As Jewelers, we spend a lot of time sitting at the bench creating intricate pieces. Our hands are accustomed to working meticulously through repetitive tasks over and over again throughout the day. Take a moment to consider which parts of your process are the most repetitive. It’s no secret that choosing the same action over and over again makes it more likely that you will develop a repetitive strain injury, but the good news is that this outcome is not inevitable. Learning more about your most important tool, your body, is incredibly empowering. So, here are a few tips that will help you cultivate stronger studio habits.
Creating extra variety in the movements you do every day is critical for maintaining the health of your hands. Taking time to switch tasks might sound inefficient, but think about how inefficient it would be if you were out of work for a month or so because of a repetitive strain injury.
Have you ever wondered how you can add more variety to your everyday motions? Rather than eliminating any movement entirely and replacing it with another, try alternating between tasks throughout the day.
If you sit for the majority of the day, try to add some additional movement by alternating between sitting and standing. It’s not that standing is better than sitting, it’s just import to give your joints and muscles a break from staying in one position for too long.
Rather than spending your whole day repeating one task, such as filing, sanding, or sawing, use a timer to remind yourself to alternate regularly.
Noticing your posture in the studio is the first step to creating better habits when it comes to studio ergonomics. If your studio practice requires you to sit in a chair for long hours, either at the bench or computer, then it is important to sit well: Sit toward the front of your chair and position your knees directly over your ankles. Adjust the height of your chair so your thighs are parallel to the floor. Then sit up tall, keep your chin level, keep the back of your neck long, and relax your shoulders. Even though good seated posture is important, remember that sitting for long periods of time without breaks can result in pain and discomfort in your back, neck, and shoulders.
If you stand for extended periods of time, remind yourself to move around your workspace frequently. You can change which types of surfaces you stand on by using an anti-fatigue mat for part of the day. An anti-fatigue mat can help reduce the pressure on your joints.
The process of fabricating small objects requires our hands to grip tools that often have small handles. Holding your tools too tightly for long periods of time can create strain in the hands, wrists, and forearms. You can loosen your grip by using a tool with a wider handle or adding foam padding from your local hardware store to the tools you already have.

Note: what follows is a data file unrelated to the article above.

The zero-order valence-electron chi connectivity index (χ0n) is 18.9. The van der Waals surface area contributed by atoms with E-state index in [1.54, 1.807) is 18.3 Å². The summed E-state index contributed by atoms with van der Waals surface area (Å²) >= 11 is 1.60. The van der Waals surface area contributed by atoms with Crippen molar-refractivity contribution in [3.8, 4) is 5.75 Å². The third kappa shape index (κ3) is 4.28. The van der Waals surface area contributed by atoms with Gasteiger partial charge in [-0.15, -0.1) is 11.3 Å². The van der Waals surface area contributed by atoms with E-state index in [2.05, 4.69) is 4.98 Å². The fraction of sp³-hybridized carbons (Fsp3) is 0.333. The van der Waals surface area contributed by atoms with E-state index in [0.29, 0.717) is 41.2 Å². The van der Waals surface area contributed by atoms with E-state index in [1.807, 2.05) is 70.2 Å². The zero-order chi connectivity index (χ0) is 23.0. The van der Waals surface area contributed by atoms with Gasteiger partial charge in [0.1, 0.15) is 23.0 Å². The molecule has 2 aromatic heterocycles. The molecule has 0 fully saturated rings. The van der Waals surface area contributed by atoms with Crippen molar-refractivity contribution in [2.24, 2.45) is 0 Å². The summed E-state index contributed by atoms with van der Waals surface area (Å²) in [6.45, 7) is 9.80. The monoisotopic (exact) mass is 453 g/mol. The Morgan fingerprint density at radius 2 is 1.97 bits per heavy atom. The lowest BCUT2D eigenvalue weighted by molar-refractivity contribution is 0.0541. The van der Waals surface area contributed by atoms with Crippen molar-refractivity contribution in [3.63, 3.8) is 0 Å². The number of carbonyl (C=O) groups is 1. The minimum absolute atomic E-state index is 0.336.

How often do you take breaks throughout the day? How often do you get into a groove and put off taking a break to drink water, eat, go for a walk, or even use the bathroom? We’ve all been there! It takes time and consistency to develop new habits and sometimes little reminders go a long way. Try setting a timer on your phone or computer to check in with your body every 30 minutes. Be consistent. Take the time to notice if you're slouching, hungry, thirsty, or need to stand up and walk around. Listen to and respect your body’s needs, adjust your posture, and then get back into the rhythm of making.
Taking breaks might feel unproductive at first, but it can actually help you to experience more clarity and increase your productivity. Taking a break can be as simple as focusing on your breath for a few moments. Noticing the sounds, feelings, and movements of your breath can physically calm down your nervous system. It only takes a few moments, but it goes a long way.
These are just a few of the ways that you can modify your studio practice to support a life of healthy making. It can be challenging to develop new habits, but incorporating these techniques into your daily studio routine will help to create longevity in your hands and body.
Heartstrings is a lifestyle brand created by Canadian artist, Michelle Dall’Acqua. Each handcrafted offering makes a style impression and celebrates the musicians who inspire us.
Heartstrings is proud to reflect eco-conscious artistry. Instrument strings, each made up of an assortment of metals, cannot be recycled by traditional means. Refined, they become a beautiful, durable and exceptional palette for art you can wear. Each string is generously donated by local musicians and music stores. Each piece reflects the journey of local musicians – talent of all ages – and gives their materials new life.
Music inspires. It brings people together. It pulls at our hearts. It helps define us. Heartstrings is Michelle’s opportunity to reflect beautiful music!
Michelle: I had been given a guitar string bracelet as a gift a few years ago and although it looked just like a circle of grungy old guitar string, the concept stuck with me and I began looking more closely at instrument strings. I thought the strings were a beautiful raw material and my goal was to refine and create fine jewelry from retired strings that could be worn for any occasion. I began experimenting, making hundreds of mistakes, creating new techniques and eventually the pieces began to take shape.